How To Get Better Skin As You Sleep

When we're washing our faces at night, there's a certain satisfaction that comes with knowing we're getting rid of everything it's come in contact with that day. Makeup, dirt, grime, our train neighbor's shoulder when we fell asleep — you get it. So, why would we want to compromise that squeaky-clean feeling by piling on heavy night creams or dotting our faces with dark-spot correctors? Well, according to board-certified dermatologists Dr. Ariel Ostad and Dr. Sejal K. Shah, nighttime is prime time for skin-care products.

From why using antioxidants at night is even more important than using them during the day to why you need a multitasking mask like Olay Regenerist Overnight Mask, here's proof that beauty sleep is a real thing.
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Illustrated by Alex Marino and Mary Galloway.
Your circadian rhythm, or internal clock, tells your body when it's time to sleep and wake up. According to a recent study, it does the same thing for your skin.

During the a.m., skin is primarily busy protecting itself from damaging UV rays and activates a natural shield against them. (Yes, you still need to use sunscreen daily.) At night, your skin isn't in protection mode, so it can chill out and repair itself. According to Shah, this means that any products you slather on, like creams and dark-spot correctors, can be more effective and better soak up the active ingredients.
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Illustrated by Alex Marino and Mary Galloway.
Just because you're lounging around your apartment doesn't mean there aren't any harmful pollutants and free radicals (particles that break down collagen) hanging out in the air. Hate to break it to you, but they're there no matter what time of day it is.

In addition to fighting the good fight to protect your skin's integrity with antioxidants like vitamins C and E and niacinamide during the day, using them at night is just as important, says Ostad. Not only is your skin repairing itself, but the antioxidants can penetrate deeper and work more efficiently.
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Illustrated by Alex Marino and Mary Galloway.
Your skin creates new cells as it repairs itself at night, but it can get a little boost with the help of compounds like retinoids (a form of vitamin A) and alpha hydroxy acids (AHAs, like lactic and glycolic). These two types of active ingredients can help your skin create new cells and shed old ones faster, produce more collagen, and fade dark spots more quickly. It's like your skin's natural renewal process but on speed.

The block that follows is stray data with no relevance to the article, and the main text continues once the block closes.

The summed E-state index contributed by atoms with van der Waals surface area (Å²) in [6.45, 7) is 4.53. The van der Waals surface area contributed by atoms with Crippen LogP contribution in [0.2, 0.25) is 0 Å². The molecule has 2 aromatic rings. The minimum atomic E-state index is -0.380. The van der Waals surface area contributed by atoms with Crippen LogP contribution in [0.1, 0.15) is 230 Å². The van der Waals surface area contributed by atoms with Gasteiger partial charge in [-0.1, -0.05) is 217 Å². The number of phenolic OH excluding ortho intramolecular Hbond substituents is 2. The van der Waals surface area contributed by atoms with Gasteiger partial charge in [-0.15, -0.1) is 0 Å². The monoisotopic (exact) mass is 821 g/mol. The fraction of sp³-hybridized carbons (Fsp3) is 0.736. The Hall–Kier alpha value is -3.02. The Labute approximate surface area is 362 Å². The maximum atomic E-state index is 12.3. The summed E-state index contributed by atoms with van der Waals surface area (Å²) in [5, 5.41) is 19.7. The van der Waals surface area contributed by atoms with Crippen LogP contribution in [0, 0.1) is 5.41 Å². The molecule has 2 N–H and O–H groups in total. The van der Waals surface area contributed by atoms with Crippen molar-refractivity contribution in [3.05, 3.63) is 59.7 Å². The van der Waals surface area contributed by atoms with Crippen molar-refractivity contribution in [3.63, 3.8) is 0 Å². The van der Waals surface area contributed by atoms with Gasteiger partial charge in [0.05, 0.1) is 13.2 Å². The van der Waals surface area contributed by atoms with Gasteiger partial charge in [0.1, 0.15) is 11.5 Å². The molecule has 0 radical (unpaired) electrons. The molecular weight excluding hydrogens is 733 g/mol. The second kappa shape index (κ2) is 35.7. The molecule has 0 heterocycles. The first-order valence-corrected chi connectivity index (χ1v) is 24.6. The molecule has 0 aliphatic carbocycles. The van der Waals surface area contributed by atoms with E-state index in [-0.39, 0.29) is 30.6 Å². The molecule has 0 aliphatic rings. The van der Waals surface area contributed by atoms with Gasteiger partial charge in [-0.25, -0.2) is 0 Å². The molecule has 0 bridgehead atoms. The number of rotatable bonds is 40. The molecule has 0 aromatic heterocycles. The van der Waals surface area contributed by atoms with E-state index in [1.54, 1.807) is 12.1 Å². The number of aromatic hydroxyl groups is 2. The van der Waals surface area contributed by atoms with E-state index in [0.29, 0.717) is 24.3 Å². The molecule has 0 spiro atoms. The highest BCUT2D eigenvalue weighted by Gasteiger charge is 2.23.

The only catch? Because of the increased cell turnover rate, your skin will become more sensitive to sunlight, according to both docs. Hence, why you shouldn't apply retinoids in the a.m. — even if you are layering sunscreen on top.
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Illustrated by Alex Marino and Mary Galloway.
Whether you're sleeping for four or eight hours, you're basically lying around doing nothing. Why not take this time to increase your skin's productivity level with targeted treatments?

Nighttime is the best time to hone in on stubborn zits, annoying dark circles, or what have you. It's fine to use these products during the day, but doubling up and using them at night can give you faster results, says Ostad.
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Illustrated by Alex Marino and Mary Galloway.
Your skin needs to be constantly hydrated. A layer of moisturizer is key in the morning, but that's not going to last you into the night — even if you wash your face with the world's gentlest cleanser.

To keep up the hydration level at a time when skin cells are regenerating, we suggest a mask that provides immediate and long-lasting moisture, such as Olay Regenerist Overnight Mask. It's formulated with vitamin B3 to help boost elasticity and ward off free radicals, as well as mulberry extract to help brighten. The real kicker here is in the formula, though. Unlike traditional nighttime masks that can be thick and lay on top of your skin, this one's lightweight and absorbent, so you can sleep without messing up your pillows.
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Illustrated by Alex Marino and Mary Galloway.
No one likes mornings. We're constantly running late — putting on makeup and trying to slip into our shoes at the same time — it's rough. Understandably, an extensive skin-care routine is out of the question for many women. Nighttime, though, is where it's at, says Ostad.

Since you have more time at night to tend to your skin, he says, you should do just that. No need to take the 15-product Korean skin-care route, but at the very least, you should wash your face and use antioxidants, retinoids, and a night cream. But, hey, why not throw in a serum, toner, or spot treatment since you've got the time?
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Illustrated by Alex Marino and Mary Galloway.
You already know this one — washing your face at night is serious stuff. Not only can all the makeup you use really clog your pores, but there are tons of pollutants in the air that can break down your skin's collagen if you don't wash everything off, says Shah.

We like the double-cleansing method of using an oil-based cleanser before a foaming one to get a deep clean, but really, any cleansing routine you've got works. And, since you're not wearing any makeup as you sleep (right??), you can get away with not washing your face in the morning. A splash of water will do just fine.
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